Tag Archives: US Department of Energy

From Germany to South Carolina: Nuclear Waste

castor cask

The U.S. Department of Energy said on June 4, 2014 it will study the environmental risk of importing spent nuclear fuel from Germany that contains highly enriched uranium, a move believed to be the first for the United States.  The department said it is considering a plan to ship the nuclear waste from Germany to the Savannah River Site, a federal facility in South Carolina.  The 310-acre site already holds millions of gallons of high-level nuclear waste in tanks. The waste came from reactors in South Carolina that produced plutonium for nuclear weapons from 1953 to 1989.

The Energy Department said it wants to remove 900 kilograms (1,984 pounds) of uranium the United States sold to Germany years ago and render it safe under U.S. nuclear non-proliferation treaties.  A technique for the three-year process of extracting the uranium, which is contained in graphite balls, is being developed at the site in South Carolina, according to the Energy Department.

[The radioactive waste to be imported to the United States from Germany consists of 152 30-tonne CASTOR casks containing 290,000 graphite balls from the  AVR gas-cooled prototype reactor, stored at the Juelich research center [Forschungszentrum Jülich (FZJ)], and 305 CASTOR casks containing 605,000 graphite balls from the THTR-300 reactor, stored at the Ahaus waste site. While the waste contains some US-origin highly enriched uranium (HEU), the amount is unclear as the material was irradiated and has been in storage for over 20 years since the reactors closed.]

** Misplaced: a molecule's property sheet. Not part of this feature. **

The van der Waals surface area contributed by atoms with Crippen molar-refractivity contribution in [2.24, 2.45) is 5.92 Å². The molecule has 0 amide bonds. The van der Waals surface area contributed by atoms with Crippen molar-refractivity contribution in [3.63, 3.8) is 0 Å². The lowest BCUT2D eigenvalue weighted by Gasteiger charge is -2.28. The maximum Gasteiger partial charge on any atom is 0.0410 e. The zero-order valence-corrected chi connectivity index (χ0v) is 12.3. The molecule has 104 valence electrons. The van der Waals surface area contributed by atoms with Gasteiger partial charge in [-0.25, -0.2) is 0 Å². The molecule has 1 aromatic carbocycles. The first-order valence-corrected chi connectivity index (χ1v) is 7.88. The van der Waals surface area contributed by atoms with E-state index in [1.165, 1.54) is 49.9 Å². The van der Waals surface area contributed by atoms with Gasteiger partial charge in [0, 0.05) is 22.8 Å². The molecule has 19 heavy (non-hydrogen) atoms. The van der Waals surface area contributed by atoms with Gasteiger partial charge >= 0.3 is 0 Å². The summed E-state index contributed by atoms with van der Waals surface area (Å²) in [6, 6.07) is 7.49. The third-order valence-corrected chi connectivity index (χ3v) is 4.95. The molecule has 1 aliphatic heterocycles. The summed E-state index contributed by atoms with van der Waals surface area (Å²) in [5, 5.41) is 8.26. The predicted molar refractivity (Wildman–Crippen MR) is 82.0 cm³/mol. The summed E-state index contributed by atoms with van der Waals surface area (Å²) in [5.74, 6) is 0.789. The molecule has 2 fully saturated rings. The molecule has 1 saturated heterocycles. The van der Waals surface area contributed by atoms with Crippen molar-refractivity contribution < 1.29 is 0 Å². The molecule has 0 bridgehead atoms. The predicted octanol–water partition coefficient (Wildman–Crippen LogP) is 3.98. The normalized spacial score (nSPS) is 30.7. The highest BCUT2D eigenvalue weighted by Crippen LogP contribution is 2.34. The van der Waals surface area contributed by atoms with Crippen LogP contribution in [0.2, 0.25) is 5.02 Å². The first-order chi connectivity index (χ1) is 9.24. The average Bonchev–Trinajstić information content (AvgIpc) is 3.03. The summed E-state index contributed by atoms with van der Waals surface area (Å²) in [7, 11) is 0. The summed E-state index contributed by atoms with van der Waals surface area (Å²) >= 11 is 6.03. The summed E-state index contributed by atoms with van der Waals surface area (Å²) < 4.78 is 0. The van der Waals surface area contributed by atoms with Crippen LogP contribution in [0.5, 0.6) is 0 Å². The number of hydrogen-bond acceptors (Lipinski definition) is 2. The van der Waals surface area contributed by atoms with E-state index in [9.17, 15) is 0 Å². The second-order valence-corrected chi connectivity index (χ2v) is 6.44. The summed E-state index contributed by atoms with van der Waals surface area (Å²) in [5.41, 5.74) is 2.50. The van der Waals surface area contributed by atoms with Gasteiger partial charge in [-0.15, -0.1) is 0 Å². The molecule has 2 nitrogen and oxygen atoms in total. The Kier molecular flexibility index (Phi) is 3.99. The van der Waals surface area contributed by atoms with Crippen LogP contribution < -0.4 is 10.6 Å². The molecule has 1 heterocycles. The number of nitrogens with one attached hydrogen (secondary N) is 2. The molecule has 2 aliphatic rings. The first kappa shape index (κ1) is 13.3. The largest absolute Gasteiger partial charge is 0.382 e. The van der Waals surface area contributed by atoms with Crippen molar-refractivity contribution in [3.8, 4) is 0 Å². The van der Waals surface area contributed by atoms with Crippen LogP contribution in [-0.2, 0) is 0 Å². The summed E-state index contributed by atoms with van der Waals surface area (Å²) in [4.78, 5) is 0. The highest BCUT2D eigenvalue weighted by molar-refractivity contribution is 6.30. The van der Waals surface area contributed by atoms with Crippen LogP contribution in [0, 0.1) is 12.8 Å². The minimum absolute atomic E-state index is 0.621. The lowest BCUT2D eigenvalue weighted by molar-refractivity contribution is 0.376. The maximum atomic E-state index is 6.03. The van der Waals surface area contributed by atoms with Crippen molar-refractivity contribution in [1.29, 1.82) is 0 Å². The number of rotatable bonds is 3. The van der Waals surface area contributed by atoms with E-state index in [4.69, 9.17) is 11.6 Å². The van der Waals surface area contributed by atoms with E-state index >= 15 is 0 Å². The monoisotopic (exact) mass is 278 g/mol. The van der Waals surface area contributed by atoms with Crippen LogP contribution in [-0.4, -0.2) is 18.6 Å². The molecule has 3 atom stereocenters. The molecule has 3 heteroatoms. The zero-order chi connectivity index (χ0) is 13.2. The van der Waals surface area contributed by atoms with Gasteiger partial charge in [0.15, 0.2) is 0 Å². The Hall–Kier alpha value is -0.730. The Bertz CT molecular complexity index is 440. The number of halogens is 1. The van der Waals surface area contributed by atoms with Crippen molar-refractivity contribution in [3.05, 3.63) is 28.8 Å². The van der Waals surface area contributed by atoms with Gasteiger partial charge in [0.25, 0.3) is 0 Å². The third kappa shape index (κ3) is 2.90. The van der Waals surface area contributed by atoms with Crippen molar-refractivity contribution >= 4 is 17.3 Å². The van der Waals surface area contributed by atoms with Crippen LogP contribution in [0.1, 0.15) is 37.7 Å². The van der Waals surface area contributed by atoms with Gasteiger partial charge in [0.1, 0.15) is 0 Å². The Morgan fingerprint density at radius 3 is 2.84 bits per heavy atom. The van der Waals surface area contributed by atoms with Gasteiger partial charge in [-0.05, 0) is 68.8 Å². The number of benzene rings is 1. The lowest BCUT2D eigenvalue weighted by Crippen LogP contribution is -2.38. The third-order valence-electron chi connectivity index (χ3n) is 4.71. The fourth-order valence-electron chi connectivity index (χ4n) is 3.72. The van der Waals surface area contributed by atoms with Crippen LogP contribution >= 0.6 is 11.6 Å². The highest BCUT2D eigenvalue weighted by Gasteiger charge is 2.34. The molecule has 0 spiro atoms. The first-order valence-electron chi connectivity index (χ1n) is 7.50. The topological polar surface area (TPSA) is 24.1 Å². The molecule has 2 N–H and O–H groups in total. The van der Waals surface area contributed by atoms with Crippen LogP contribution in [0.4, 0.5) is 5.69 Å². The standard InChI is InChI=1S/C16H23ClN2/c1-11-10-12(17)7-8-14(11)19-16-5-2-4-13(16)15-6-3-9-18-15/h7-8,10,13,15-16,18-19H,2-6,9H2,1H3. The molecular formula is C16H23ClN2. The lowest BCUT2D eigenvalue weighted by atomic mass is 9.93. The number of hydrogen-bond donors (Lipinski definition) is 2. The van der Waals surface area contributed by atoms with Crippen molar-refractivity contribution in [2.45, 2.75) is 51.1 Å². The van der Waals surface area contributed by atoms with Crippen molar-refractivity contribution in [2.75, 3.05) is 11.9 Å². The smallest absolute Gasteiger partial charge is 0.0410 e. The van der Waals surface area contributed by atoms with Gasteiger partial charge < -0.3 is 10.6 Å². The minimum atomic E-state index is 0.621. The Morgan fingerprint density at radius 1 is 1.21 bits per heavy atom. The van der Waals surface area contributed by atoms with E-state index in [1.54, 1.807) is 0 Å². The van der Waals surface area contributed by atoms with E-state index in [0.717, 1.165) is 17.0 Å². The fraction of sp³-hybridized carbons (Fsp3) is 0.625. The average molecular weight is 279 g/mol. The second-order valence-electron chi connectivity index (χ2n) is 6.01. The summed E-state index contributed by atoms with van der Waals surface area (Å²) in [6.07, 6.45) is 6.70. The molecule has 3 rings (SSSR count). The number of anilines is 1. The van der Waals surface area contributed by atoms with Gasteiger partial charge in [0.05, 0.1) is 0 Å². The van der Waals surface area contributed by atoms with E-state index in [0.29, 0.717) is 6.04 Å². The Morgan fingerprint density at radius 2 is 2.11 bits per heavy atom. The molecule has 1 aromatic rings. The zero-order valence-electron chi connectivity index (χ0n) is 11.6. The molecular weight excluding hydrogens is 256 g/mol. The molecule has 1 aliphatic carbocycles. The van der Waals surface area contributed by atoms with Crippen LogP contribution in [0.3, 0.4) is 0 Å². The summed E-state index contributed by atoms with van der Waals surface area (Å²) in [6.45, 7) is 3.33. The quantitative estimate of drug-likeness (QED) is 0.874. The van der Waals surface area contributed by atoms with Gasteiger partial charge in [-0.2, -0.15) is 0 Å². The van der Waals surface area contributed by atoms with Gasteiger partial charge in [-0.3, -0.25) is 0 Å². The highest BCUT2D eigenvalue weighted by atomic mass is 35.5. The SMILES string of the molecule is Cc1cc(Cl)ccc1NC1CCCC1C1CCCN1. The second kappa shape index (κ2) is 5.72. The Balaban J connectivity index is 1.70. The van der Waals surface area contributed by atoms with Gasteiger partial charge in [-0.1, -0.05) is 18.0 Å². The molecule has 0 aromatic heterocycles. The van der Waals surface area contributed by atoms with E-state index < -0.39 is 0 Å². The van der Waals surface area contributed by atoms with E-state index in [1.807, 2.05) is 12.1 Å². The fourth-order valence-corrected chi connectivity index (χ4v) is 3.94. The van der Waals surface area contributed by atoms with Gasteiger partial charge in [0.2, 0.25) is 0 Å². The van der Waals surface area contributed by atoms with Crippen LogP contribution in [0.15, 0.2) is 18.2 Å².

Some critics question whether the department has fully developed a clear plan to dispose of the radioactive waste.”They’re proposing to extract the uranium and reuse it as fuel by a process that has never been done before,” said Tom Clements, president of SRS Watch, a nuclear watchdog group in South Carolina….

Sources told Reuters in May that German utilities were in talks with the government about setting up a “bad bank” for nuclear plants, in response to German Chancellor Angela Merkel’s decision to close them all by 2022 after Japan’s Fukushima nuclear disaster.

Excerpt from  Harriet McLeod, German nuclear waste may be headed to South Carolina site, Reuters, June 4, 2014

Nuclear Power Alive with Assured Fuel Supply

As part of the Obama Administration’s commitment to strengthen global nuclear nonproliferation efforts, the U.S. Department of Energy (DOE) and the National Nuclear Security Administration (NNSA) today announced the availability of a reserve stockpile of low-enriched uranium (LEU) for use as commercial nuclear power fuel. The stockpile was derived from down-blending surplus highly enriched uranium (HEU) from the U.S. stockpile.

This new American Assured Fuel Supply (AFS) creates a vehicle for promoting the peaceful use of nuclear energy without exacerbating nuclear proliferation risks. Through this plan, the U.S. is able to encourage wider use of nuclear power production at the same time as it meets U.S. nuclear disarmament obligations.